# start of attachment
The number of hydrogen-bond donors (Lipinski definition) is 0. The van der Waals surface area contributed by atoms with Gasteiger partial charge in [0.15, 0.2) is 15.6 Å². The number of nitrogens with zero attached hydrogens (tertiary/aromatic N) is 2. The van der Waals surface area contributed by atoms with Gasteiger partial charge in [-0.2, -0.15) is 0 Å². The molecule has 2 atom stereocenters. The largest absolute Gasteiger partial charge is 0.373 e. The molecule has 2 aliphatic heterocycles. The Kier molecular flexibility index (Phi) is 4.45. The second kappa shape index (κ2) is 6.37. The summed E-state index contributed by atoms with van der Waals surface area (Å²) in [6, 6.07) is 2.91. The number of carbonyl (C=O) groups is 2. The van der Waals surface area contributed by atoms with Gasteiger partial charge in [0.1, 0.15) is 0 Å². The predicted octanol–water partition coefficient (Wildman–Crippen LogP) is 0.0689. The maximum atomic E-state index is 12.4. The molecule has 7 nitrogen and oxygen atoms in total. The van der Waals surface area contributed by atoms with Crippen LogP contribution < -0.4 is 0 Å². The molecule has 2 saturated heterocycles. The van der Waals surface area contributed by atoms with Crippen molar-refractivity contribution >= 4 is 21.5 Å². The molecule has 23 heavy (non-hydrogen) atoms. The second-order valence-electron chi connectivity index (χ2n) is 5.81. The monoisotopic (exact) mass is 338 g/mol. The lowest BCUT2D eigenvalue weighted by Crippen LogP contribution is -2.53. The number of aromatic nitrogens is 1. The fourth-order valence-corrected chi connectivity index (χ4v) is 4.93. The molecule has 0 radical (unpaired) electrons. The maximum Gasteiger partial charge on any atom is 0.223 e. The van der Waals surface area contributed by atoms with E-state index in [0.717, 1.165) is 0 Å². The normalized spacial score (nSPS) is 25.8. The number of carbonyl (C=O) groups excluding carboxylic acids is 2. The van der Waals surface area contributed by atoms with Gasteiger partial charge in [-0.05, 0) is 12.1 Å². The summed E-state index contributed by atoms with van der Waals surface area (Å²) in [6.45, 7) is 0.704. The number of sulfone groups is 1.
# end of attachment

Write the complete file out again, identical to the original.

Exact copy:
The number of hydrogen-bond donors (Lipinski definition) is 0. The van der Waals surface area contributed by atoms with Gasteiger partial charge in [0.15, 0.2) is 15.6 Å². The number of nitrogens with zero attached hydrogens (tertiary/aromatic N) is 2. The van der Waals surface area contributed by atoms with Gasteiger partial charge in [-0.2, -0.15) is 0 Å². The molecule has 2 atom stereocenters. The largest absolute Gasteiger partial charge is 0.373 e. The molecule has 2 aliphatic heterocycles. The Kier molecular flexibility index (Phi) is 4.45. The second kappa shape index (κ2) is 6.37. The summed E-state index contributed by atoms with van der Waals surface area (Å²) in [6, 6.07) is 2.91. The number of carbonyl (C=O) groups is 2. The van der Waals surface area contributed by atoms with Gasteiger partial charge in [0.1, 0.15) is 0 Å². The predicted octanol–water partition coefficient (Wildman–Crippen LogP) is 0.0689. The maximum atomic E-state index is 12.4. The molecule has 7 nitrogen and oxygen atoms in total. The van der Waals surface area contributed by atoms with Crippen LogP contribution < -0.4 is 0 Å². The molecule has 2 saturated heterocycles. The van der Waals surface area contributed by atoms with Crippen molar-refractivity contribution >= 4 is 21.5 Å². The molecule has 23 heavy (non-hydrogen) atoms. The second-order valence-electron chi connectivity index (χ2n) is 5.81. The monoisotopic (exact) mass is 338 g/mol. The lowest BCUT2D eigenvalue weighted by Crippen LogP contribution is -2.53. The number of aromatic nitrogens is 1. The fourth-order valence-corrected chi connectivity index (χ4v) is 4.93. The molecule has 0 radical (unpaired) electrons. The maximum Gasteiger partial charge on any atom is 0.223 e. The van der Waals surface area contributed by atoms with E-state index in [0.717, 1.165) is 0 Å². The normalized spacial score (nSPS) is 25.8. The number of carbonyl (C=O) groups excluding carboxylic acids is 2. The van der Waals surface area contributed by atoms with Gasteiger partial charge in [-0.05, 0) is 12.1 Å². The summed E-state index contributed by atoms with van der Waals surface area (Å²) in [6.45, 7) is 0.704. The number of sulfone groups is 1.